So here's how I made Billy's first ever food. I chopped up three small carrots and about the same quantity of butternut squash and added it to a saucepan with boiling water allowing it to simmer away. I then peeled and chopped two pears and two small apples and added those to a pan with a tiny splash of boiling water.
While the vegetables boiled and cooked, I continuously stirred the pear and apple mixture until it stewed and became very soft. Once soft I blended it in this hand blender
(which we bought for €20 in Argos and is the absolute business for this kind of thing) and it turned in to a a thin mixture with no lumps. I had a little taste at this point and it was GORGEOUS. Once the vegetables had finished cooking, I drained them of the water and blended those in the same hand blender. I added a splash of boiling water to give it a slightly more runny consistency for these first few days, just to be safe.
When the purees were ready, I put them in these little containers from Mothercare as well as these containers from NUK. They were now ready to store in the freezer until they were needed. I just reserved enough for today and tomorrow's food.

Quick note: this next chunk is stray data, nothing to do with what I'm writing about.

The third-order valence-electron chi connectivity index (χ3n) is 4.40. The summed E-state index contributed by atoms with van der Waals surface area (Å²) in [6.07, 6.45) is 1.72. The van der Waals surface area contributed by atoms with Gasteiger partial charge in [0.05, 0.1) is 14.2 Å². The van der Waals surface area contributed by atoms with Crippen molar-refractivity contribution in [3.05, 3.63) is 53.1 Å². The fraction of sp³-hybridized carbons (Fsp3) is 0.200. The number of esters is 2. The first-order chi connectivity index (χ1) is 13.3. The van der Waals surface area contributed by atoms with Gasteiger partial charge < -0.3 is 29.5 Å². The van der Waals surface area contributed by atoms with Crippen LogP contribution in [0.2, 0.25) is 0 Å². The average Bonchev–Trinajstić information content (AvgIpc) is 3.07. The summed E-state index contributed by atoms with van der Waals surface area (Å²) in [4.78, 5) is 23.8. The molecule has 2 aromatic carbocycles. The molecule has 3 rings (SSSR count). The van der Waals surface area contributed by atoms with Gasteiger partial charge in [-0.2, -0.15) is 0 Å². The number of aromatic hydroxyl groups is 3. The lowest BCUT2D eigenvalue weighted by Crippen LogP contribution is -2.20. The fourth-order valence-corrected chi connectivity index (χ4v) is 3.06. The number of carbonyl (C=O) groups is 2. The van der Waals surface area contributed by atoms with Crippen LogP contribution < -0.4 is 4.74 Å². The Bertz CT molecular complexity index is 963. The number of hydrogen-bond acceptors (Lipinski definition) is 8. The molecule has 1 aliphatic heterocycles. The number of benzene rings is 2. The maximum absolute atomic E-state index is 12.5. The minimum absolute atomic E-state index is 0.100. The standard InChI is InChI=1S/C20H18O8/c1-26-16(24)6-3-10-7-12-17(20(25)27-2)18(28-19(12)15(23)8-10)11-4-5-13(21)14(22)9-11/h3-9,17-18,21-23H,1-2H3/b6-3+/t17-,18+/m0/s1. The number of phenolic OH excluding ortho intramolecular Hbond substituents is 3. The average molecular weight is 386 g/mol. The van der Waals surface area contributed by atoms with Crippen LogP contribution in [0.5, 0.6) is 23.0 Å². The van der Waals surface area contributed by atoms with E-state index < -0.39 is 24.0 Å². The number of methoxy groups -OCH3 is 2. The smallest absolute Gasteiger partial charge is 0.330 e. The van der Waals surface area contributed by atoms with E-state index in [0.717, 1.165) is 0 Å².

Ah sure look at them, stacked up and ready to live in the freezer for a little while. So cute! I have to say the whole process was really enjoyable. Therapeutic even. There is something so satisfying about seeing those little cute pots of puree that were once coarse vegetables. I looked at them and felt a great sense of pride in the fact that I had made my baby's first ever foods myself, and I knew exactly what was in it. A lovely sense of accomplishment.
Then came the REALLY fun part. The feeding. We won't be using the highchair for another few weeks because it's slightly advanced for him, but it turned out that the Graco Swing was perfect. It can be set to a sitting position and it has a little tray table in front. We sat him in it and he was only delighted with himself, teenage mutant ninja turtle bib securely in place (thanks uncle Keith and auntie Laura).
We had been warned that babies can often reject food (which is completely normal in the beginning when they're just getting used to the idea of something other than breast milk or formula) and that a lot of it can end up being spat out, so we fully expected this to happen. However, little Billy bear is probably going to take after his mammy right here because he didn't waste a single bit. We couldn't believe how easily he was able to take the food off the spoon, sucking the puree off it and smacking his lips and swallowing. It was absolutely amazing to watch.